If there was only one thing that I could try to pass on or teach to people who want to be successful in business, it is this:
Never give up.
The second thing I would try to say would be:
There is no obstacle you can't overcome.
Now, both of these things are old, some might say tired, platitudes. We've all heard them countless times from parents, teachers, coaches etc. we've heard them so many times that they probably seem somewhat meaningless. But, please believe me; at least as far as my life has gone they have been words of solid gold. I lived them, and lived through them, and I'm here to tell you that truly, belief in those “tired old ideas” is powerful and is the secret to almost all success.
We all are dealt obstacles and problems in our lives. You can choose to look at these as a roadblock, perhaps an insurmountable one, or you can choose to look at them as a challenge, something to be learned from and overcome. Which of these mental states you choose will probably determine to a large degree how your life plays out.
Many times, the obstacles we face are of our own creation. Certainly this was the case with me. We make choices about our lives every day, and often the ramifications of those choices don't reveal themselves for years or even decades. These are choices about school, careers, relationships, lifestyles, and many other things. Regardless, the obstacles that are created by our choices are real, every bit as real as something foisted on us beyond our control.
So, sometimes you really screw up and it’s entirely your fault. Sometimes the world smacks you on the back of the head for reasons beyond understanding and you never see it coming. Whatever the case may be, it is how you deal with it that matters.
For me, the worst thing that's ever happened to me in my life has now become something I'm actually proud of. Not the actions themselves, but the lessons I learned and the way I used those lessons.
In 1995, I was charged by the US government with "conspiring to defraud the government of tax revenue". This was the culmination of a nearly 10 year pitched and bloody legal battle that I, and my father before me, fought with the IRS.
Now, I could write chapter and verse ad nausea about our fight, the rounds I won and the rounds I lost, motions and counter-motions, appeals and counter-appeals, blah, blah, blah. I could make arguments about the injustice in the justice system and how it's pretty much impossible to win against an adversary with unlimited resources, but the simple fact of the matter is, at the and of the day, I pled guilty. Even though I believed and still believe that the government was wrong and we were right, I just didn't have the money or the will to fight anymore. I was beaten.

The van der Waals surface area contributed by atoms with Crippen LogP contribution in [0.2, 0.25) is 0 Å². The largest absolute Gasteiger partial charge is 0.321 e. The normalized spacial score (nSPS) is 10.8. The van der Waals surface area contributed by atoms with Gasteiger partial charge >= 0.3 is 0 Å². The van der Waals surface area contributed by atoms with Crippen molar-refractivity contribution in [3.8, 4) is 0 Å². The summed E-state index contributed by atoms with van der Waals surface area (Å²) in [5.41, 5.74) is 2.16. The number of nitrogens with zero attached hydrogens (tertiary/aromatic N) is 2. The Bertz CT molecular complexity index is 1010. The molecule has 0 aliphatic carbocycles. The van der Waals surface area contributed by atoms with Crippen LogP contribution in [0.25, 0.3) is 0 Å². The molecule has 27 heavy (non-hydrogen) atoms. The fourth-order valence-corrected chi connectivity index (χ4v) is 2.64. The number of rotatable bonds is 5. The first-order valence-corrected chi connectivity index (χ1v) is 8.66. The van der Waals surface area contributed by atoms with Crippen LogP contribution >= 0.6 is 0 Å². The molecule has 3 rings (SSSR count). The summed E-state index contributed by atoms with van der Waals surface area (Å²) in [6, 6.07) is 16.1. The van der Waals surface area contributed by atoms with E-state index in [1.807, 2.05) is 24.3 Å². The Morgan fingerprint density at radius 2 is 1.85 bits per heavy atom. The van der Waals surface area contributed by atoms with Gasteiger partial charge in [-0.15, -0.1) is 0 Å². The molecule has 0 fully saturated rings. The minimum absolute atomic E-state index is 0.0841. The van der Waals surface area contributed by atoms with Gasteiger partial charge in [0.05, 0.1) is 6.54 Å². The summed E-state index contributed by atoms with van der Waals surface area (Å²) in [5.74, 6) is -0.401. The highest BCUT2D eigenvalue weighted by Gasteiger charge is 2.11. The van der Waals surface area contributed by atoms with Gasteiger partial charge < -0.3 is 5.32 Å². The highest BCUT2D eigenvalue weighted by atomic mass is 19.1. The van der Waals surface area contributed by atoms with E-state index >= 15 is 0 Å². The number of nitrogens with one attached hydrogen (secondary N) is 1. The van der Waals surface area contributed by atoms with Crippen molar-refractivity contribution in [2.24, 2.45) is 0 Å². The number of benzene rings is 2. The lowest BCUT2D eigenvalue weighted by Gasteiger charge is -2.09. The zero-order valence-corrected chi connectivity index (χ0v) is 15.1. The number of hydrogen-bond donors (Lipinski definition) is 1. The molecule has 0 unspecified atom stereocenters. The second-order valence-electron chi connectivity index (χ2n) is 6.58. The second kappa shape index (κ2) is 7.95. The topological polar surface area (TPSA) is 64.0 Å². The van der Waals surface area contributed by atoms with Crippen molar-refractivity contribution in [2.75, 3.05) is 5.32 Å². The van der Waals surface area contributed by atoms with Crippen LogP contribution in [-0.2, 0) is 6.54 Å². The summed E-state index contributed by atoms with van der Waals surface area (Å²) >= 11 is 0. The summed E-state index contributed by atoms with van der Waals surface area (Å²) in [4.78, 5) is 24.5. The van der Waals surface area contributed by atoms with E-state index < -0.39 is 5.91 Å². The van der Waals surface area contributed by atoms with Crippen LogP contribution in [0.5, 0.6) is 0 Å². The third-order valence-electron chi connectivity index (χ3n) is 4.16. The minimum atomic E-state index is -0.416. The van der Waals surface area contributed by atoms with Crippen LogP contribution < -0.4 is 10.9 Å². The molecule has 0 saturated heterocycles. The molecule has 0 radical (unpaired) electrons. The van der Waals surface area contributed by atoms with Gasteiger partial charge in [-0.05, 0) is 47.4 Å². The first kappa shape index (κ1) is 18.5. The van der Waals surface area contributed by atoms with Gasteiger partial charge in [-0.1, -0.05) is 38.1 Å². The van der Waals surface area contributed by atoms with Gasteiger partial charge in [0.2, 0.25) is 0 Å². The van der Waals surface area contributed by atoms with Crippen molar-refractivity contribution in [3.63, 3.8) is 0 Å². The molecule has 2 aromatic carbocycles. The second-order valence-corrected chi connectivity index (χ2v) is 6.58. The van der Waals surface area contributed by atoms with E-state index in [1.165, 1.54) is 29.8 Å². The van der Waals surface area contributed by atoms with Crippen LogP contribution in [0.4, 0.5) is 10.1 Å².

I want to be crystal clear about something though, although my battle with the government involved my business, it was about taxes. The suit was driven by the IRS and no one can ever question the way I, or my father dealt with our employees, customers or lenders.
Over the previous few years I had built a company called Arrow Express from nothing to a major regional transportation company, with hundreds of employees, hundreds of trucks, offices in four different states, etc. All of that was gone now. I screwed it up by growing the business too fast. I screwed it up by not having the proper financial controls in place. And, I really screwed it up by picking a fight with the IRS because of foolish pride and negative emotions.
The only good news that I had was that the judge gave me a six month reprieve before I had to check into the federal hotel to start my stay. Let me tell you, that six months seemed like it dragged on forever. Watching the calendar tick down, day by day, to what I thought at the time was doomsday, was excruciating.
But, I started to learn some things. First, I learned who my friends were. I learned that family will support you no matter what. So will your real friends. I also learned that there is kindness and compassion and beauty in the souls of many, many people, often where you would least expect it.
The day I had to turn myself in was the worst day of my life. I would be lying if I didn't admit that I was scared out of my mind. It was a minimum security “camp” that I had to go to. There were no fences or bars, you could technically walk away any time, but still, this was prison.
My whole family had driven up to the place with me, even my two dogs, which, as dogs can do, could really sense the mood and were quite and subdued and instead of constantly trying to push their noses out the window as they normally would, just kept laying their heads in my lap. I will never forget the tears in my mom’s eyes and the pain in my dad’s face, the way he clenched his jaw as he drove.
I remember squaring my shoulders and standing up tall and walking through the door, determined that no one was going to see me down. But, I guess I was fooling myself, and my emotions must have been all over my face. The officer who was in charge of checking me in, going through all the normal things; petty indignities, fingerprints, pictures, etc, looked at me with sad brown eyes. I remember his name was Officer Garcia. He was low key and relaxed and he simply said to me: "Don't worry; you're going to be fine here". Instead of the bad-ass prison guard we so often see depicted, he was kind, compassionate and empathetic.